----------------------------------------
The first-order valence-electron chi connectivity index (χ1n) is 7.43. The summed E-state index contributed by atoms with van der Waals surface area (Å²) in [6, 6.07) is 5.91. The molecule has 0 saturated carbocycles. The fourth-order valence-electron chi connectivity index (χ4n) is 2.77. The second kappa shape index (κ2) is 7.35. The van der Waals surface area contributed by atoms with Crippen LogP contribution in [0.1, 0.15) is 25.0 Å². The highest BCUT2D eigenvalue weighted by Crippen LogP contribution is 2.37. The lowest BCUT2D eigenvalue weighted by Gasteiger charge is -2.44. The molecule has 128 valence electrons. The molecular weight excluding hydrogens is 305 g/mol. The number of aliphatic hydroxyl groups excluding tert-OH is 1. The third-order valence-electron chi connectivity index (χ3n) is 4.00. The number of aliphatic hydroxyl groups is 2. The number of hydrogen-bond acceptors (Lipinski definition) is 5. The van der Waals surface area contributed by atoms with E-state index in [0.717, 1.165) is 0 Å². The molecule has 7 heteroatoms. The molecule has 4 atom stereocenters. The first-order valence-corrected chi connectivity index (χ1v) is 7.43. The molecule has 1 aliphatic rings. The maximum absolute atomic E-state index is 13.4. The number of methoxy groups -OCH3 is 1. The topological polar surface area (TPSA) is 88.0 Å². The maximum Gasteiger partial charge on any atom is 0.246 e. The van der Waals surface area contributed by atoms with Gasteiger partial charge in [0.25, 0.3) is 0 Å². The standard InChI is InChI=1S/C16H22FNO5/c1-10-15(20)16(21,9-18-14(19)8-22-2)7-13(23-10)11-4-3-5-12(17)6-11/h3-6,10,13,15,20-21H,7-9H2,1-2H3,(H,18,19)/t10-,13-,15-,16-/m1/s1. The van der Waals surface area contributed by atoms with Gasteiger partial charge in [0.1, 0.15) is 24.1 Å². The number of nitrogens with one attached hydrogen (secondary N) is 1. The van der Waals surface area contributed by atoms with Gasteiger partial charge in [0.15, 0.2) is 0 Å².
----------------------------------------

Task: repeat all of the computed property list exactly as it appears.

The first-order valence-electron chi connectivity index (χ1n) is 7.43. The summed E-state index contributed by atoms with van der Waals surface area (Å²) in [6, 6.07) is 5.91. The molecule has 0 saturated carbocycles. The fourth-order valence-electron chi connectivity index (χ4n) is 2.77. The second kappa shape index (κ2) is 7.35. The van der Waals surface area contributed by atoms with Crippen LogP contribution in [0.1, 0.15) is 25.0 Å². The highest BCUT2D eigenvalue weighted by Crippen LogP contribution is 2.37. The lowest BCUT2D eigenvalue weighted by Gasteiger charge is -2.44. The molecule has 128 valence electrons. The molecular weight excluding hydrogens is 305 g/mol. The number of aliphatic hydroxyl groups excluding tert-OH is 1. The third-order valence-electron chi connectivity index (χ3n) is 4.00. The number of aliphatic hydroxyl groups is 2. The number of hydrogen-bond acceptors (Lipinski definition) is 5. The van der Waals surface area contributed by atoms with E-state index in [0.717, 1.165) is 0 Å². The molecule has 7 heteroatoms. The molecule has 4 atom stereocenters. The first-order valence-corrected chi connectivity index (χ1v) is 7.43. The molecule has 1 aliphatic rings. The maximum absolute atomic E-state index is 13.4. The number of methoxy groups -OCH3 is 1. The topological polar surface area (TPSA) is 88.0 Å². The maximum Gasteiger partial charge on any atom is 0.246 e. The van der Waals surface area contributed by atoms with Gasteiger partial charge in [0.25, 0.3) is 0 Å². The standard InChI is InChI=1S/C16H22FNO5/c1-10-15(20)16(21,9-18-14(19)8-22-2)7-13(23-10)11-4-3-5-12(17)6-11/h3-6,10,13,15,20-21H,7-9H2,1-2H3,(H,18,19)/t10-,13-,15-,16-/m1/s1. The van der Waals surface area contributed by atoms with Gasteiger partial charge in [0.1, 0.15) is 24.1 Å². The number of nitrogens with one attached hydrogen (secondary N) is 1. The van der Waals surface area contributed by atoms with Gasteiger partial charge in [0.15, 0.2) is 0 Å².